Almost all older houses and quite a few new ones are fitted with sash windows – handsome, but prone to faults. Here’s how they work and how to repair them.

The sash (or double-hung) window was used a great deal on homes right into this century – almost to the exclusion of any other type. It’s a period feature, often adding adding a touch of authentic charm. Unfortunately, there’s a lot that can go wrong.

Sash windows actually consist of two separate windows – sashes is their proper name – each sliding vertically in its own channel. When both are closed, the sash in the outer channel is at the top, and the inner sash is at the bottom.

The channels are formed by three sets of beading, running round the inside of the frame. These are known (starting with the outermost one) as the and beads. The outer and staff beads lie flat on the window frame, but the parting bead is fixed on its edge. The outer bead, in fact, may well form part of the frame itself; the other two are always separate pieces, nailed in place. For easy removal they should never be glued, or maintenance of the window becomes impossible.

How sashes work

Counterbalancing weights, each pair of which weighs the same as the sash they’re attached to, ensure that the sashes stay in whatever position you choose and don’t come crashing down – perhaps with such force that the glass is shattered. There’s a weight on each side of each sash, hidden in a compartment inside the frame. Each weight is attached to its sash by a cord that passes over a pulley at the top of the frame and is nailed to the side of the sash.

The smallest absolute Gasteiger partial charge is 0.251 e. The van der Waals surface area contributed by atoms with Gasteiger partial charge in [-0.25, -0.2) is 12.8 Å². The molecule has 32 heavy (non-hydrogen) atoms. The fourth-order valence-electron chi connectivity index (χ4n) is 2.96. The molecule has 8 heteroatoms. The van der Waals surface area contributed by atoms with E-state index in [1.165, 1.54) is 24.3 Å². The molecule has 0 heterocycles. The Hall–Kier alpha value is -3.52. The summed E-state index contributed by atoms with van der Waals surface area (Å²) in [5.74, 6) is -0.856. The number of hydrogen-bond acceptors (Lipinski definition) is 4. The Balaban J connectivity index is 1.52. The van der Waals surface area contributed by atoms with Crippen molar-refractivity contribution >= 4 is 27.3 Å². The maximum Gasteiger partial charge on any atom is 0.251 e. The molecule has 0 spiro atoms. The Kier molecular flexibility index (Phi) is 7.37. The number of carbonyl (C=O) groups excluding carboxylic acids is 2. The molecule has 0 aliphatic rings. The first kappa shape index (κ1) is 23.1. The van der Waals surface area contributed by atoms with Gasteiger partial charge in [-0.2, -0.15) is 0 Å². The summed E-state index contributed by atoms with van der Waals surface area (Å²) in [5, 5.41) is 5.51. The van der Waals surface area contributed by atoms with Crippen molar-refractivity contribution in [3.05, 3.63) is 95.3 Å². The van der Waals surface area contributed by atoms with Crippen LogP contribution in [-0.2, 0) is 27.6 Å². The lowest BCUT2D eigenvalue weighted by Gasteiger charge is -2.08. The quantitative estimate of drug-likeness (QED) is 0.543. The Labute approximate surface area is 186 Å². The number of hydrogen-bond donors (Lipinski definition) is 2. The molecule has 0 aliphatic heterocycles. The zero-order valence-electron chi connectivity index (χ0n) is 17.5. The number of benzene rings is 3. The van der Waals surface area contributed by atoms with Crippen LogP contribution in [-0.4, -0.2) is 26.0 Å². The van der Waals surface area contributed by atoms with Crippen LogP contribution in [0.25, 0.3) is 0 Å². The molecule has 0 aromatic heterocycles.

The drawback of sash windows is that it’s almost impossible to make them fully draught-proof, although some success can be achieved with brush-type draught excluders. The only sure way is to install secondary double glazing – the type that fits within the window reveal and is hinged to, or slides in, its own frame. You can’t attach fixed double glazing panels directly to each sash because they won’t slide past each other. And even if you could, the extra weight would throw the sashes out of balance, preventing the inner one from remaining in the open position and the outer one from remaining closed.

Minor repairs

However, many lesser faults can easily be cured if you know what to do. Often you needn’t even dismantle the window.

Hacking out and replacing old, crumbling putty, and renewing a cracked pane of glass , are two such jobs. And if a pulley squeaks, the remedy is the obvious one: just oil it.

You can even repair a sash corner joint that has begun to open up, provided you wedge the sash firmly in place while you’re working on it. All that’s needed is a flat, L-shaped metal plate which you can easily buy: you just screw it across the corner. It looks a bit unsightly if left exposed; but you can conceal it by first chiselling out a shallow L-shaped recess to take it, and afterwards covering it with paint (not emulsion paint), cellulose filler and then a top coat of paint – in that order, so that the water in the filler doesn’t rust the metal and discolour the paintwork.

Filler will also take care of minor cracks, dents and other blemishes in the wood. You can do a certain amount of redecorating, too, without removing the sashes, but you’ll find it hard to get a neat edge as you approach the concealed parts.